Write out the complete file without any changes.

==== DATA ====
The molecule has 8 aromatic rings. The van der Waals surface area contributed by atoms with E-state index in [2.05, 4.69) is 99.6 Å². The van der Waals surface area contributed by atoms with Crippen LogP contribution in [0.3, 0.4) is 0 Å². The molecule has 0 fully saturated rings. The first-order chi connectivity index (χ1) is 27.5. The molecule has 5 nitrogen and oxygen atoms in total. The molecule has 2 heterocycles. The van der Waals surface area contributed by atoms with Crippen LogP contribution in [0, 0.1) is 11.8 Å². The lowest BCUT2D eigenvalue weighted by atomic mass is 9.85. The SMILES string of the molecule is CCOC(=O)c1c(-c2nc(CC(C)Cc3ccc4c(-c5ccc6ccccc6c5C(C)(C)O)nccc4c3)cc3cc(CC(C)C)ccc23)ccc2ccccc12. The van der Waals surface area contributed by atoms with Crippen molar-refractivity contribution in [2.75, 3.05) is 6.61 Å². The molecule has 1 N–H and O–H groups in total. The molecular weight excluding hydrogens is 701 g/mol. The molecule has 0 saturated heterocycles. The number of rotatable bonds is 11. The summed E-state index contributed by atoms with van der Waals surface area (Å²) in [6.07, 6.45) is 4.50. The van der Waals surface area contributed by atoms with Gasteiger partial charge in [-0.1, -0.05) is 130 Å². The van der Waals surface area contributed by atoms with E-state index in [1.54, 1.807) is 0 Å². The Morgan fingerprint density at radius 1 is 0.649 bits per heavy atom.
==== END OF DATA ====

The molecule has 8 aromatic rings. The van der Waals surface area contributed by atoms with E-state index in [2.05, 4.69) is 99.6 Å². The van der Waals surface area contributed by atoms with Crippen LogP contribution in [0.3, 0.4) is 0 Å². The molecule has 0 fully saturated rings. The first-order chi connectivity index (χ1) is 27.5. The molecule has 5 nitrogen and oxygen atoms in total. The molecule has 2 heterocycles. The van der Waals surface area contributed by atoms with Crippen LogP contribution in [0, 0.1) is 11.8 Å². The lowest BCUT2D eigenvalue weighted by atomic mass is 9.85. The SMILES string of the molecule is CCOC(=O)c1c(-c2nc(CC(C)Cc3ccc4c(-c5ccc6ccccc6c5C(C)(C)O)nccc4c3)cc3cc(CC(C)C)ccc23)ccc2ccccc12. The van der Waals surface area contributed by atoms with Crippen molar-refractivity contribution in [2.75, 3.05) is 6.61 Å². The molecule has 1 N–H and O–H groups in total. The molecular weight excluding hydrogens is 701 g/mol. The molecule has 0 saturated heterocycles. The number of rotatable bonds is 11. The summed E-state index contributed by atoms with van der Waals surface area (Å²) in [6.07, 6.45) is 4.50. The van der Waals surface area contributed by atoms with Gasteiger partial charge in [-0.1, -0.05) is 130 Å². The van der Waals surface area contributed by atoms with E-state index in [1.54, 1.807) is 0 Å². The Morgan fingerprint density at radius 1 is 0.649 bits per heavy atom.